To put it bluntly, the appellate court has absolutely no idea or concept regarding the economic substance doctrine, which is a two prong test that has both an objective and subjective component.  In addition, many transactions voided by previous courts because they lacked economic substance contained valid contracts.  Either the court knew this and chose to ignore it, or they didn't know it and marched forward.  Either way, their decision is at best laughable.

However. it is also apparent from the lack of true legal justification for their decision, that the appellate court was sending a message: we will not void a captive insurance transaction, period.  As this was the last case brought by by the IRS, it's obvious they got the message.

Wednesday, February 8, 2012

The OECD Model Treaty; Permanent Establishment, Part I

Today, I'm going to move forward and look at the OECD Model Treaty's rules on permanent establishment.  This is important for a simple reason: in order to exert its taxing rights over a transaction or individual, a jurisdiction must either prove the person/business is a resident (which we covered over the last few weeks) or prove the transaction took place within the jurisdiction's borders.  A permanent establishment is where a transaction occurs; hence the determination of a permanent establishment is of vital importance.

Let's start with the basic definition: "For the purposes of this Convention, the term “permanent establishment” means a fixed place of business through which the business of an enterprise is wholly or partly carried on."  The commentary adds important, further clarification.
-- the existence of a "place of business", i.e. a facility such as premises or, in certain instances, machinery or equipment;

-- this place of business must be "fixed", i.e. it must be established at a distinct place with a certain degree of permanence;

-- the carrying on of the business of the enterprise through this fixed place of business.
Key to the above ideas is the importance of attachment to the jurisdiction's geography.  The tax authority must be able to point to a place on the map and say with certainty, "economic activity over which we can exert taxing authority occurs at this location."   The length of time the location is established is irrelevant; for example, as soon as the business is formally incorporated it will exist at the address listed in its articles of incorporation.  In addition, the commentary notes that some enterprises only exist for a short period of time, but should still be considered permanent establishments.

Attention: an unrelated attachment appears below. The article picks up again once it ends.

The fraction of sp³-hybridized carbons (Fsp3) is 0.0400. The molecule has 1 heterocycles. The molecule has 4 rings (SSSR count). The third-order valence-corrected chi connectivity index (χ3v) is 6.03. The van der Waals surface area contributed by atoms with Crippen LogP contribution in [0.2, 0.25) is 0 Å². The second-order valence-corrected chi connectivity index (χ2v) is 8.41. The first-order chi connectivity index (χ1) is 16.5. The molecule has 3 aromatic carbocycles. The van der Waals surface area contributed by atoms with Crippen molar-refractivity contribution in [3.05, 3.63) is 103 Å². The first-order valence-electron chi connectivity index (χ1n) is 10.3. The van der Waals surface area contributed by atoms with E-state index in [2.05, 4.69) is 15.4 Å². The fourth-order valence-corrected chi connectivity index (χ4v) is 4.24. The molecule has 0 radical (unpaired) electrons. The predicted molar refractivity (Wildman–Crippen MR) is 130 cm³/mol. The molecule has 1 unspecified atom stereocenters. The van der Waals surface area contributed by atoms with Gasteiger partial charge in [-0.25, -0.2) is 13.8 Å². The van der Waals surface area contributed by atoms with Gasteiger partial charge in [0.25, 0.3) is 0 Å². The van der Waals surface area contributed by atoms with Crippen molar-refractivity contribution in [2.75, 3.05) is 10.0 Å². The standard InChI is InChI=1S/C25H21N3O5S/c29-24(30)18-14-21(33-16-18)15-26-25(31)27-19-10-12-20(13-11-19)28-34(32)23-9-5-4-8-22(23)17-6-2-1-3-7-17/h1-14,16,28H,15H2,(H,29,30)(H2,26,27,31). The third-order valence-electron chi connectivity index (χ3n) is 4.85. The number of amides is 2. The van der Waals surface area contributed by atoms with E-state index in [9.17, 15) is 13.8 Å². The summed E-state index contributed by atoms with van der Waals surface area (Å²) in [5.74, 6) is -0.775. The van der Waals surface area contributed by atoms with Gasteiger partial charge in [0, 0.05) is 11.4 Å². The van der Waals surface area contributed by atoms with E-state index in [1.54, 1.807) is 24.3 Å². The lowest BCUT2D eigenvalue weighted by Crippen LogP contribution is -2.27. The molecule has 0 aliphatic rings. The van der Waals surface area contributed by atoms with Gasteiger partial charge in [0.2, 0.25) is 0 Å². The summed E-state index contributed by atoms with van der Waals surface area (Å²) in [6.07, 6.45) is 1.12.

The commentary continues:
The term "place of business" covers any premises, facilities or installations used for carrying on the business of the enterprise whether or not they are used exclusively for that purpose. A place of business may also exist where no premises are available or required for carrying on the business of the enterprise and it simply has a certain amount of space at its disposal. It is immaterial whether the premises, facilities or installations are owned or rented by or are otherwise at the disposal of the enterprise. A place of business may thus be constituted by a pitch in a market place, or by a certain permanently used area in a customs depot (e.g. for the storage of dutiable goods). Again the place of business may be situated in the business facilities of another enterprise. This may be the case for instance where the foreign enterprise has at its constant disposal certain premises or a part thereof owned by the other enterprise.
The purpose of the above paragraph is to cover as many situations as possible, and to prevent ultra-technical lawyering from getting around the PE statute.  In short, this is what I personally call a legal "duck test;" if it walks and talks like a PE, it is a PE.  

Over the next few posts, I'll delve deeper into this concept.

Sunday, February 5, 2012

The IRS' War on Captives; UPS, Part II

If you're interested in forming a captive insurance company -- or simply learning more -- please visit my captive management website.

In analyzing UPS’ situation before and after it established the captive, the tax court noted that UPS performed all the work related to the EVCs before and after the transaction: